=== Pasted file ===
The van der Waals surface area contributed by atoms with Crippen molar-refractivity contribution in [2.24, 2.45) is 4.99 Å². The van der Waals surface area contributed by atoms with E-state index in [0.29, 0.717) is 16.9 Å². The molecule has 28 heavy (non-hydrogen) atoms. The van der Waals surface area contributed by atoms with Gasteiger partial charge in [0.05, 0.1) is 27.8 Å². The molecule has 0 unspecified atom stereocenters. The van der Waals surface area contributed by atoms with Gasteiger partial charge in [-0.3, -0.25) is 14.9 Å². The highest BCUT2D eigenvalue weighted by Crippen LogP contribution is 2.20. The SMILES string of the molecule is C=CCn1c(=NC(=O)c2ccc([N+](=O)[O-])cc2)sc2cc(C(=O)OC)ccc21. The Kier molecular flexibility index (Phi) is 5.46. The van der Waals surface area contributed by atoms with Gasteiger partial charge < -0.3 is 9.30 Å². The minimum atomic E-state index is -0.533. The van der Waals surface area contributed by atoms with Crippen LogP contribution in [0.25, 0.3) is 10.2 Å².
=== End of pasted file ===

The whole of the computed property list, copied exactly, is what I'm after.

The van der Waals surface area contributed by atoms with Crippen molar-refractivity contribution in [2.24, 2.45) is 4.99 Å². The van der Waals surface area contributed by atoms with E-state index in [0.29, 0.717) is 16.9 Å². The molecule has 28 heavy (non-hydrogen) atoms. The van der Waals surface area contributed by atoms with Gasteiger partial charge in [0.05, 0.1) is 27.8 Å². The molecule has 0 unspecified atom stereocenters. The van der Waals surface area contributed by atoms with Gasteiger partial charge in [-0.3, -0.25) is 14.9 Å². The highest BCUT2D eigenvalue weighted by Crippen LogP contribution is 2.20. The SMILES string of the molecule is C=CCn1c(=NC(=O)c2ccc([N+](=O)[O-])cc2)sc2cc(C(=O)OC)ccc21. The Kier molecular flexibility index (Phi) is 5.46. The van der Waals surface area contributed by atoms with Gasteiger partial charge < -0.3 is 9.30 Å². The minimum atomic E-state index is -0.533. The van der Waals surface area contributed by atoms with Crippen LogP contribution in [0.25, 0.3) is 10.2 Å².